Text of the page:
By Jacob Solis, The Nevada Independent, May 19th, 2023
Republican Gov. Joe Lombardo’s office announced late Friday that his major school discipline bill would remain alive past a key bill deadline, while also vowing to veto a similar Democrat-backed bill without “significant changes.”
Democrats signaled on Tuesday that they would advance only one of the two bills, AB285, through the Senate Education Committee this week.
The bill sponsored by Assemblywoman Angie Taylor (D-Reno) would repeal and replace the state’s restorative justice school discipline law, a bipartisan 2019 effort that sought to address the state’s “school-to-prison pipeline” predominantly affecting students of color.
Separately, Lombardo sponsored AB330, a bill that also seeks to repeal the restorative justice law, but with additional legal language on precisely how and when school administrators would be able to discipline students with suspension or expulsion. It comes after Lombardo — who called the original 2019 law “a disaster” — made school safety one of his top campaign pledges.
Both bills passed out of the Assembly with bipartisan support, and have been extensively debated and amended by lawmakers, including a recent amendment to Taylor’s bill that increased the lower age limit on permanent expulsions from 6 years old to 11 years old amid internal criticisms from fellow Democrats.
In a statement, Lombardo Chief of Staff Ben Kieckhefer said that Taylor’s bill did not go far enough.
“Gov. Lombardo will not sign legislation that allows a student to commit battery against a teacher and have the only mandatory punishment be a meeting with their parents,” Kieckhefer said. “This is not good enough. We need to do better for our teachers and children.”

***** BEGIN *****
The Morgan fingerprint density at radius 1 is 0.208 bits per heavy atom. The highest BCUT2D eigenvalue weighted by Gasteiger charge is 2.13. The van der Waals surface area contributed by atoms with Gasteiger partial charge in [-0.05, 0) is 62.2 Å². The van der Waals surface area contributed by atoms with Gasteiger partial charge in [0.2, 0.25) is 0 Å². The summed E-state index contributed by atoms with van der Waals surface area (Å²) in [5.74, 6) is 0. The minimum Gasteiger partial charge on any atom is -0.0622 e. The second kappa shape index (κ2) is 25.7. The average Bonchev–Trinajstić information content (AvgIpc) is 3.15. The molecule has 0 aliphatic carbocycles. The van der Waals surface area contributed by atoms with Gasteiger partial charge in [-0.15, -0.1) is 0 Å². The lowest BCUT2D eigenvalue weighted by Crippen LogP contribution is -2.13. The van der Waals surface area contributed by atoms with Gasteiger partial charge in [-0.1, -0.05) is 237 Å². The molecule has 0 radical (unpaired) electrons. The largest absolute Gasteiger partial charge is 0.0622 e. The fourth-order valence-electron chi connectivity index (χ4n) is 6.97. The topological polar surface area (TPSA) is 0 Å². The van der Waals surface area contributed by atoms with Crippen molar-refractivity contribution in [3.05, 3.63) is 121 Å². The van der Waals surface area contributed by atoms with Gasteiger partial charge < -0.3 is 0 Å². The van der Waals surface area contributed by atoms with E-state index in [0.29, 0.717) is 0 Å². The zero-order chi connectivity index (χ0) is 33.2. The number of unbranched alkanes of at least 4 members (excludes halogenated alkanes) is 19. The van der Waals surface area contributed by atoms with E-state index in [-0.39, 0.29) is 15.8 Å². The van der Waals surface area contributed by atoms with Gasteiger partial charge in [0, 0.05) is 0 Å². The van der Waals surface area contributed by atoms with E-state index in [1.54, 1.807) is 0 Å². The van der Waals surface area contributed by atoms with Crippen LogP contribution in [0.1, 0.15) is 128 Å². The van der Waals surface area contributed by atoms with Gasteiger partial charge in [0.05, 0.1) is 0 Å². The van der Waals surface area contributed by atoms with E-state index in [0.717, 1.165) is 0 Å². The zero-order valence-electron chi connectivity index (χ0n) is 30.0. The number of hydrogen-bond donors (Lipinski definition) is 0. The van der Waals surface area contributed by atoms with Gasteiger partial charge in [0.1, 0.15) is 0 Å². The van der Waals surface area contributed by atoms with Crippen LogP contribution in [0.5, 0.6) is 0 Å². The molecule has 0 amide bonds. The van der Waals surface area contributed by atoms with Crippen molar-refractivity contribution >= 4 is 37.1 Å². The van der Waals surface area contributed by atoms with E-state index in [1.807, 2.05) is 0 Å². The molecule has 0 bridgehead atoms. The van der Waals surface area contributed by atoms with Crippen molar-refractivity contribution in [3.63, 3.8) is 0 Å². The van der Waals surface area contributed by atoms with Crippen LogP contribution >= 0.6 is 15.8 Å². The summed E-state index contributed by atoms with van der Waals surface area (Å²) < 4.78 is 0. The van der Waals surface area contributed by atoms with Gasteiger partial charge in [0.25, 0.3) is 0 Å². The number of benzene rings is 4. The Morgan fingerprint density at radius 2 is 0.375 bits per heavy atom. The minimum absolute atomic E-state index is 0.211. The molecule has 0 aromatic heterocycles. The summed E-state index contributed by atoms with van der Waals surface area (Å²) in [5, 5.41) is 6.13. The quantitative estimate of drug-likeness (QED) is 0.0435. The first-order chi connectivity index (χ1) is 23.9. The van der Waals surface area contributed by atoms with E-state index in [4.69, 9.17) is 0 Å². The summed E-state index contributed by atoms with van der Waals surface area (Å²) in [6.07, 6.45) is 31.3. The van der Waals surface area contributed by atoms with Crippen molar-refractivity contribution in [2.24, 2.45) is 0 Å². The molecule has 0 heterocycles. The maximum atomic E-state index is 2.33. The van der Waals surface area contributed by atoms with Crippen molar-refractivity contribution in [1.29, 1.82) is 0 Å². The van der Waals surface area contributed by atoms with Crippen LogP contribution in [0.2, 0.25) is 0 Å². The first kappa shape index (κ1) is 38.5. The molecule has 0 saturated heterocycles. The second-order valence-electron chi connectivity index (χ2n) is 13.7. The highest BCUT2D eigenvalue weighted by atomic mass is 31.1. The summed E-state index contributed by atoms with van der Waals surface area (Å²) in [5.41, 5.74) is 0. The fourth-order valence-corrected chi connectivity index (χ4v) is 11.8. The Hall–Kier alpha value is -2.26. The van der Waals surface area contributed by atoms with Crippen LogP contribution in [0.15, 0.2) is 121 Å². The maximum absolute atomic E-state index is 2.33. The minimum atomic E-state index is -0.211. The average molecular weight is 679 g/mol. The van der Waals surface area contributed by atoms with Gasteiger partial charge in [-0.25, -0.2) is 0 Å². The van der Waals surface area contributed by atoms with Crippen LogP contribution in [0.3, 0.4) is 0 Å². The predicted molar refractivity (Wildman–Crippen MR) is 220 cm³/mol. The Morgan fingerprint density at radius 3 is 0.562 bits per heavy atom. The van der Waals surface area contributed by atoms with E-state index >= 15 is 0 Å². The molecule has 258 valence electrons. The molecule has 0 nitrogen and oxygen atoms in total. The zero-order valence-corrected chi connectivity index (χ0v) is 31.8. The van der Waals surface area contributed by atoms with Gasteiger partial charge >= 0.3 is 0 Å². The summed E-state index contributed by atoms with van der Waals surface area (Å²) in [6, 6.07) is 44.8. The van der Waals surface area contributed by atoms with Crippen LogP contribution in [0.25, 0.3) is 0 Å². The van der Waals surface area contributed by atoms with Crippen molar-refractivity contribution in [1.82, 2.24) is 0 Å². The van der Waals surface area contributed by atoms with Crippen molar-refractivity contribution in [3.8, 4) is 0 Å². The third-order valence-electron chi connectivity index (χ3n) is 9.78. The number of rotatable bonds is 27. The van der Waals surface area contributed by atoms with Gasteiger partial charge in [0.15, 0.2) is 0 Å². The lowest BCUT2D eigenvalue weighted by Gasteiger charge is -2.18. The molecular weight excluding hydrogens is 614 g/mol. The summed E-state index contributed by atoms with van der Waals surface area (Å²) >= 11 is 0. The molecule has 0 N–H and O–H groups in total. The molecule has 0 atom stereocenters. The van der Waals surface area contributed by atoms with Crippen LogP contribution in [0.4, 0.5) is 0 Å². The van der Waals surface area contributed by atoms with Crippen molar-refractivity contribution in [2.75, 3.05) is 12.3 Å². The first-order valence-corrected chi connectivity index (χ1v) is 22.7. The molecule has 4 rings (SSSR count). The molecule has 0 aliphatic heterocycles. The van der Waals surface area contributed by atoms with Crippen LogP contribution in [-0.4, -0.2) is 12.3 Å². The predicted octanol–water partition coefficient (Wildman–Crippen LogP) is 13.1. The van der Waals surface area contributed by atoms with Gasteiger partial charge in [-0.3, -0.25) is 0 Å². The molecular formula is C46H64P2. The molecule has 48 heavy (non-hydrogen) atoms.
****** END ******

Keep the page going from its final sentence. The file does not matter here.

Though AB330 did not receive either a hearing or passage out of the Senate Education Committee before the Legislature’s second house committee passage deadline on Friday, Democratic Assembly Speaker Steve Yeager (D-Las Vegas) confirmed to The Nevada Independent that the bill would be given a retroactive waiver Monday.
“The waiver allows important discussions around school safety to continue with Gov. Lombardo for the remaining 17 days of session,” Yeager said in a statement.
The Senate Education voted unanimously to advance AB285 on Friday, though Sen. Robin Titus (R-Wellington), said ahead of the vote that she was “disappointed” that the governor’s bill had not received the same time in committee as Taylor’s bill.
Lawmakers have come under increasing pressure from educators and school administrators to repeal the law amid a severe uptick in violent and disruptive behavior and several high-profile incidents of classroom violence.
But the feud over the governor’s school safety bill comes as just the latest flash point in an escalating series of legislative conflicts between his office and the majority-Democratic Legislature.
All five of the governor’s policy bills have stalled in legislative committees. Of those bills, just three have received hearings, with the two remaining left untouched or deemed “dead on arrival” by Democrats.
With his first vetoes of the session, Lombardo vetoed three major gun control bills backed by Democrats on Wednesday. Kieckhefer later told the Las Vegas Review-Journal that the governor was prepared to veto the state budget if his bills didn’t pass.
Reporter Tabitha Mueller contributed to this report.